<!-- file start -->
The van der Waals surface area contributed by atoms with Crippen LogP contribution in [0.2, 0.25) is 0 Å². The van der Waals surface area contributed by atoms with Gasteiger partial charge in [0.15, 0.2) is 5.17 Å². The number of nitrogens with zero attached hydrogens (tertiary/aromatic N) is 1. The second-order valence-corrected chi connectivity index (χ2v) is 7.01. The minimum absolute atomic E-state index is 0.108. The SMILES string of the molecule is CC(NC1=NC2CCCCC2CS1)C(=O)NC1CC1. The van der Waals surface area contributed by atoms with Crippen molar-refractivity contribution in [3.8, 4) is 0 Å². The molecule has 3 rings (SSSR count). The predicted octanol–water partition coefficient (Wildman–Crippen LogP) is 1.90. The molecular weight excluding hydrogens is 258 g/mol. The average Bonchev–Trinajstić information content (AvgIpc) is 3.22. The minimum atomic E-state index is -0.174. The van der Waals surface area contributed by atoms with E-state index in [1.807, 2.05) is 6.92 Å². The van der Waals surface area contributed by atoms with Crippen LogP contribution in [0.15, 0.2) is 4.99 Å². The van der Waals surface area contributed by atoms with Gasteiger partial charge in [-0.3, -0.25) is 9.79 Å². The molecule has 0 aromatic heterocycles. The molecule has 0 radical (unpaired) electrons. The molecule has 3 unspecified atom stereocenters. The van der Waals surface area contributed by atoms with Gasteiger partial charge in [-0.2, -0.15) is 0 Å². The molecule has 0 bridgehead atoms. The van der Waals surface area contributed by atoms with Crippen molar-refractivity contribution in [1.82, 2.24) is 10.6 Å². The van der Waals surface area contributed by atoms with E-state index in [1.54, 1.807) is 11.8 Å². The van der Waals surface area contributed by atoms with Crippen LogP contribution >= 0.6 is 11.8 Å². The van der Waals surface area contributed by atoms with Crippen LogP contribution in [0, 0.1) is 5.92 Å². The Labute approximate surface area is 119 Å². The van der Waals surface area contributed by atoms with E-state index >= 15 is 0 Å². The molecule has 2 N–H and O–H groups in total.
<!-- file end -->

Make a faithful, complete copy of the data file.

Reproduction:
The van der Waals surface area contributed by atoms with Crippen LogP contribution in [0.2, 0.25) is 0 Å². The van der Waals surface area contributed by atoms with Gasteiger partial charge in [0.15, 0.2) is 5.17 Å². The number of nitrogens with zero attached hydrogens (tertiary/aromatic N) is 1. The second-order valence-corrected chi connectivity index (χ2v) is 7.01. The minimum absolute atomic E-state index is 0.108. The SMILES string of the molecule is CC(NC1=NC2CCCCC2CS1)C(=O)NC1CC1. The van der Waals surface area contributed by atoms with Crippen molar-refractivity contribution in [3.8, 4) is 0 Å². The molecule has 3 rings (SSSR count). The predicted octanol–water partition coefficient (Wildman–Crippen LogP) is 1.90. The molecular weight excluding hydrogens is 258 g/mol. The average Bonchev–Trinajstić information content (AvgIpc) is 3.22. The minimum atomic E-state index is -0.174. The van der Waals surface area contributed by atoms with E-state index in [1.807, 2.05) is 6.92 Å². The van der Waals surface area contributed by atoms with Crippen LogP contribution in [0.15, 0.2) is 4.99 Å². The van der Waals surface area contributed by atoms with Gasteiger partial charge in [-0.3, -0.25) is 9.79 Å². The molecule has 0 aromatic heterocycles. The molecule has 0 radical (unpaired) electrons. The molecule has 3 unspecified atom stereocenters. The van der Waals surface area contributed by atoms with Gasteiger partial charge in [-0.2, -0.15) is 0 Å². The molecule has 0 bridgehead atoms. The van der Waals surface area contributed by atoms with Crippen molar-refractivity contribution in [1.82, 2.24) is 10.6 Å². The van der Waals surface area contributed by atoms with E-state index in [1.54, 1.807) is 11.8 Å². The van der Waals surface area contributed by atoms with Crippen LogP contribution >= 0.6 is 11.8 Å². The van der Waals surface area contributed by atoms with Crippen LogP contribution in [0, 0.1) is 5.92 Å². The Labute approximate surface area is 119 Å². The van der Waals surface area contributed by atoms with E-state index >= 15 is 0 Å². The molecule has 2 N–H and O–H groups in total.